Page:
Agriculture continues to play a considerable role in Vietnam’s transition to a market-based economy, despite its shrinking portion in GDP (18.1% in 2015, compared to 16.1% in 2014). Vietnam’s strength in agricultural output is built upon a large rural base where farm and agribusiness labor accounts for 44.3% of the workforce and 65.7% of the population is located in rural areas (2015). Besides production to satisfy [increasing] domestic demand, Vietnam is also playing its part on the agricultural import and export markets. Opportunities are abundant at all levels of the value chain as levels of production continue to improve through the application of intensive farming and advanced technologies. Vietnam’s agriculture is export-focused and dominant crops include rice, coffee, rubber, and cashew. Over the past 15 years, Vietnam has significantly increased productivity in rice growing and it has become the largest rice exporter in the world. In more recent years, aquaculture and fruit production have grown substantially and are export-oriented as well. As purchasing power and consumer awareness are improving, the domestic market becomes more and more interesting. Surging domestic consumption combined with increasing demand for high value products have also pushed up imports of agricultural products into Vietnam with meat and meat products enjoying the highest growth, followed by rubber, animal feed and feed grain, sugar and cotton.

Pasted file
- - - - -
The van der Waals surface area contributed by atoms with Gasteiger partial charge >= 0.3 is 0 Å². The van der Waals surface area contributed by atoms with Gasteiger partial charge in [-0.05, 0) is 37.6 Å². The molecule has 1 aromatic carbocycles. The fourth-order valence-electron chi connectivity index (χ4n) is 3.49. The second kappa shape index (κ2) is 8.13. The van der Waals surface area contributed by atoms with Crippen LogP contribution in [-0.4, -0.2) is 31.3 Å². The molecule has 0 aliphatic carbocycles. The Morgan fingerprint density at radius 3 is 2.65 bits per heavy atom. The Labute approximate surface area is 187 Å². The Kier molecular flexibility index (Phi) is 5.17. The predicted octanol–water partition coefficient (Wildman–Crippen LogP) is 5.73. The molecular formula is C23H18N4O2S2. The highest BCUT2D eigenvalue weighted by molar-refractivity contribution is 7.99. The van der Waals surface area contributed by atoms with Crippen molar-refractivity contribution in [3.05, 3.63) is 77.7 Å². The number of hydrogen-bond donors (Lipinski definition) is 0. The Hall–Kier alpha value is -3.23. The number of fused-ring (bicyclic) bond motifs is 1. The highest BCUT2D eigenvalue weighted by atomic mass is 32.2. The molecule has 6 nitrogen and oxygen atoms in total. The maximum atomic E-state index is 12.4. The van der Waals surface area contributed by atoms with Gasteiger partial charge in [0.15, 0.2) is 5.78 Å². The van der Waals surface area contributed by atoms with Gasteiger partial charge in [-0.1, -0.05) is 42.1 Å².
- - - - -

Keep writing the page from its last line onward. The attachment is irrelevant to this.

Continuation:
Vietnam is characterized by a certain extent of geographical specialization with specific crops concentrated in specific parts of the country such as:
- Aquaculture areas in Mekong River Delta (Southwest)
- Rice areas in Mekong River Delta and Red River Delta
- Coffee areas in Central Highlands